Presentation on theme: "+ Talking Sex: Culture, gender and language use. + What is culture? The key definitional features are that: culture concerns the group or the collectivity."— Presentation transcript:
+ What is culture? The key definitional features are that: culture concerns the group or the collectivity culture is learned behaviour/values/knowledge/perceptions culture is knowledge that transcends the individual culture is the way of life of a people/group culture is a process and product of history (i.e. it changes with time) culture is ordered and organized in certain ways.
+ Cultural knowledge Acquired and learned through complex processes of primary and secondary socialization. Through explicit instruction, emulation, osmosis What becomes known is often subconscious and regarded as normal and natural (differences abnormal and unnatural) Covers gamut of human behaviour: eating, moving, posture, gestures (gaze, hands, etc.), conversing, flirting, being sociable, rearing children, family responsibilities, impression management, attractiveness, belief in the supernatural (religion), beliefs about gender roles. Expectations, attitudes, fears, joy, excitement, humour and much more - are all culturally learned Groups share symbols: most obvious is language Cultural knowledge differs according to the group
+ Cultural differences As humans we search for patterns. We have an in-built capacity to identify them and learn from them. We then go through processes of adaptation cultural learning: based on previous experiences, including stereotyping
+ Is it culturally acceptable … … in polite company, to eat holding only a fork? To drink from a bottle of beer at the table? To smack ones 3 yr old child? To stand in a queue or form a queue at the bus stop? To walk across a pedestrian crossing when the light shows DONT WALK?
+ Multi-culturality We are all multi-cultural in that we move between different cultural groups (sub-cultures) in our everyday life
+ Underlying cultural rationales Clifford Geertz: Each cultural world operates according to its own internal dynamic, laws written and unwritten (cultural rationale) There are, however, common threads running through all forms of cultural behaviour (how ck is transmitted, how digressions are sanctioned, etc.) World of communication: three parts: words and discourse, material things, behaviour By studying these 3 parts we may learn about a vast, unexplored region of human behaviour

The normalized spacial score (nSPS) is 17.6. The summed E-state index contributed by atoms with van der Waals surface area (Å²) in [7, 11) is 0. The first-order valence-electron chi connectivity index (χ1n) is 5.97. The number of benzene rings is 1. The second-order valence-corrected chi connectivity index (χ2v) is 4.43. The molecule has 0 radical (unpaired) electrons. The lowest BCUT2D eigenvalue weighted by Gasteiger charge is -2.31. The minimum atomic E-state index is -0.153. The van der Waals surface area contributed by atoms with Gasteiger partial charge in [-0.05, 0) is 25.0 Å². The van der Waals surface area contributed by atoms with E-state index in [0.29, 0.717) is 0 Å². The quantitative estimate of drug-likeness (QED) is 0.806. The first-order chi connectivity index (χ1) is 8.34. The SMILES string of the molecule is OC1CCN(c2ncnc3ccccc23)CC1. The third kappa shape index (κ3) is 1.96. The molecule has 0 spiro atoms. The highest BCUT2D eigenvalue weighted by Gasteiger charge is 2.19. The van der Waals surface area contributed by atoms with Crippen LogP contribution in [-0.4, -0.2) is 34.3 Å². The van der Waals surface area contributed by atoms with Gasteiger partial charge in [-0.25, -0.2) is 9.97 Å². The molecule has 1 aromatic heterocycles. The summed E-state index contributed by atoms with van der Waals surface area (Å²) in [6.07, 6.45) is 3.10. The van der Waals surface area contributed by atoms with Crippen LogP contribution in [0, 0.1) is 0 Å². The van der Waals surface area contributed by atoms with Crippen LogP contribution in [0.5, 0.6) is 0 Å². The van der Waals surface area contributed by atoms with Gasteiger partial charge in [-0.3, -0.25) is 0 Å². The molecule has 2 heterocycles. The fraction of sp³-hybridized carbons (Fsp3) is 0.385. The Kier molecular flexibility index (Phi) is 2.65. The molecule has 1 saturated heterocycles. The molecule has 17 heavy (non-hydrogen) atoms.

+ Differences? Men and women and biologically different, and their social roles are clearly separated in many obvious respects, so what about their language use? This question has generated a great deal of research and debate, and the research results are far from consensual. Are some languages more sexist than others? Does this reflect (and confirm and continue) sexist attitudes in society?
+ Ladybirdland Peter helps his friend with some carpentry while Jane saddles up for a horse ride. Peter waters the garden while Jane warns him, maternally: "Don't get wet and don't let the water get on the cat. She does not like it." Jane then bathes her dolls. What are your experiences in terms of expectations regarding gender roles?
+ English: common words: mankind, chairman, fireman, manhole, etc everyday expressions: man in the street, one man, one vote woman taking husbands name at marriage Danish: franskmand, nordmand, pronoun man (one)
+ Gender: social construct Gender (not sex) is socially accomplished through interaction, dress, appearance, behaviour in general and, perhaps, in the way we speak and interact Is there a male and female way of interacting through language?
+ Women live longer than men Earn less in Western societies, occupy fewer leader roles in the job market Generally fulfill different social roles Socialised somewhat differently (expectations re. behaviour, values, etc.) Biological differences: size, testosterone, oestrogen, and concomitant behavioural differences (aggression) Numerous obersvers claim men and women talk in different ways
+ Some differences.. Phonological: Amerindian language Gros Ventre there are phonological differences between mens and womens speech Tone: Margaret Thatcher changed her speaking style to sound more like a man, when became PM Vocabulary: Lakoff claims that women use colour terms and adjectives that men typically do not
+ More (apparent) differences.. E.g. lovely, adorable, mate, charming, sweet (others?).. Taboo words: some claims that men swear more frequently than women Conversational style: Research has claimed that men interrupt more often than women (although this has also been disputed by others) Gossip: Preisler examined womens speech and claimed greater amount of small-talk or gossip amongst women on factory floor Your observations?
+ Talking gender Deborah Tannen: You Just Dont Understand: different expectations regarding talking between sexes John Gray: Mars and Venus Deborah Cameron: The myth of Mars and Venus Summarise some of DBs main points Discuss your views (in 3s) on what Cameron says
+ Political correctness Greater awareness of language as vehicle of sexism Sexism: apparent in language use: he-she-it, Professional titles: often show sex bias: Danish: barnepige (barnedreng?), smorrebrødsjomfru Nationality groups (Danish): cf. Norwegian, French English: tendency not to mark some professions for gender: fireman (fire fighter), actor (actress?), policeman (police officer)